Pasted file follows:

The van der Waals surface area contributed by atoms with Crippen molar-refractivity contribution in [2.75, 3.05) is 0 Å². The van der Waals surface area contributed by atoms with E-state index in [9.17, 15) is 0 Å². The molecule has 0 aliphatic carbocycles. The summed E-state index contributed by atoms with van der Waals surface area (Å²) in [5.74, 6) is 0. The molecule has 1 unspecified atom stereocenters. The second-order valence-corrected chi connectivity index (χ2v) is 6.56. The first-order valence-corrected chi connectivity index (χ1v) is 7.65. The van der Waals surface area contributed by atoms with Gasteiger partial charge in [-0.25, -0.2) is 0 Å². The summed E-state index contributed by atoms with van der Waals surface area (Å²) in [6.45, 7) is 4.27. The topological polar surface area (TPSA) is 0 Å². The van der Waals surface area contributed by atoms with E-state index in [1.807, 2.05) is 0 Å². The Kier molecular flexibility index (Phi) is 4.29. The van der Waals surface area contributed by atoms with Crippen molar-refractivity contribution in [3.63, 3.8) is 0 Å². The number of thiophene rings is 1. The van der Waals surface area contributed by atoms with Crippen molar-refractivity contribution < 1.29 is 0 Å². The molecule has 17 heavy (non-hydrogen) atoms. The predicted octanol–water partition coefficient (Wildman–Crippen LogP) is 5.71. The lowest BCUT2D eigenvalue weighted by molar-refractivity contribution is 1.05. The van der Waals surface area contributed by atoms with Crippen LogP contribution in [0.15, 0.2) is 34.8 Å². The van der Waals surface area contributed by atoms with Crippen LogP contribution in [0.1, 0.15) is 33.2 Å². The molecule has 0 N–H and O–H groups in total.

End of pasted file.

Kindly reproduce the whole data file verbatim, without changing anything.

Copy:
The van der Waals surface area contributed by atoms with Crippen molar-refractivity contribution in [2.75, 3.05) is 0 Å². The van der Waals surface area contributed by atoms with E-state index in [9.17, 15) is 0 Å². The molecule has 0 aliphatic carbocycles. The summed E-state index contributed by atoms with van der Waals surface area (Å²) in [5.74, 6) is 0. The molecule has 1 unspecified atom stereocenters. The second-order valence-corrected chi connectivity index (χ2v) is 6.56. The first-order valence-corrected chi connectivity index (χ1v) is 7.65. The van der Waals surface area contributed by atoms with Gasteiger partial charge in [-0.25, -0.2) is 0 Å². The summed E-state index contributed by atoms with van der Waals surface area (Å²) in [6.45, 7) is 4.27. The topological polar surface area (TPSA) is 0 Å². The van der Waals surface area contributed by atoms with E-state index in [1.807, 2.05) is 0 Å². The Kier molecular flexibility index (Phi) is 4.29. The van der Waals surface area contributed by atoms with Crippen molar-refractivity contribution in [3.63, 3.8) is 0 Å². The number of thiophene rings is 1. The van der Waals surface area contributed by atoms with Crippen molar-refractivity contribution < 1.29 is 0 Å². The molecule has 17 heavy (non-hydrogen) atoms. The predicted octanol–water partition coefficient (Wildman–Crippen LogP) is 5.71. The lowest BCUT2D eigenvalue weighted by molar-refractivity contribution is 1.05. The van der Waals surface area contributed by atoms with Crippen LogP contribution in [0.15, 0.2) is 34.8 Å². The van der Waals surface area contributed by atoms with Crippen LogP contribution in [0.1, 0.15) is 33.2 Å². The molecule has 0 N–H and O–H groups in total.